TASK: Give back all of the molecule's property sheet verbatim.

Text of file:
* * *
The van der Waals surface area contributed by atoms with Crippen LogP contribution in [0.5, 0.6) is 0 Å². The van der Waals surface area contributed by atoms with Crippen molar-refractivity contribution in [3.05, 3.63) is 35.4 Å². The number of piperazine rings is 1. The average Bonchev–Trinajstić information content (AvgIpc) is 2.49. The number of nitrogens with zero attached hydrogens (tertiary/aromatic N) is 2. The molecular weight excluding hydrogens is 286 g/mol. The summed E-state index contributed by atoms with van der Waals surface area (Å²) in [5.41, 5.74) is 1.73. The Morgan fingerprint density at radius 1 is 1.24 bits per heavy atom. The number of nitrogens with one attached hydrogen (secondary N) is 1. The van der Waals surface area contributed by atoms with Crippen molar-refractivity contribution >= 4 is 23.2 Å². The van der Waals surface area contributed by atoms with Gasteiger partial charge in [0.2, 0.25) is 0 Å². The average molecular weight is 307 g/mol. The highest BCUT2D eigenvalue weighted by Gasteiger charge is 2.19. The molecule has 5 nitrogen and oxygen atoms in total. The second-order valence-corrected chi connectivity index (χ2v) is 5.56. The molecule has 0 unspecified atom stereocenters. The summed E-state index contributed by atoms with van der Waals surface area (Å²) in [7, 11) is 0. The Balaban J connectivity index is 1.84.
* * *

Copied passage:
The van der Waals surface area contributed by atoms with Crippen LogP contribution in [0.5, 0.6) is 0 Å². The van der Waals surface area contributed by atoms with Crippen molar-refractivity contribution in [3.05, 3.63) is 35.4 Å². The number of piperazine rings is 1. The average Bonchev–Trinajstić information content (AvgIpc) is 2.49. The number of nitrogens with zero attached hydrogens (tertiary/aromatic N) is 2. The molecular weight excluding hydrogens is 286 g/mol. The summed E-state index contributed by atoms with van der Waals surface area (Å²) in [5.41, 5.74) is 1.73. The Morgan fingerprint density at radius 1 is 1.24 bits per heavy atom. The number of nitrogens with one attached hydrogen (secondary N) is 1. The van der Waals surface area contributed by atoms with Crippen molar-refractivity contribution >= 4 is 23.2 Å². The van der Waals surface area contributed by atoms with Gasteiger partial charge in [0.2, 0.25) is 0 Å². The average molecular weight is 307 g/mol. The highest BCUT2D eigenvalue weighted by Gasteiger charge is 2.19. The molecule has 5 nitrogen and oxygen atoms in total. The second-order valence-corrected chi connectivity index (χ2v) is 5.56. The molecule has 0 unspecified atom stereocenters. The summed E-state index contributed by atoms with van der Waals surface area (Å²) in [7, 11) is 0. The Balaban J connectivity index is 1.84.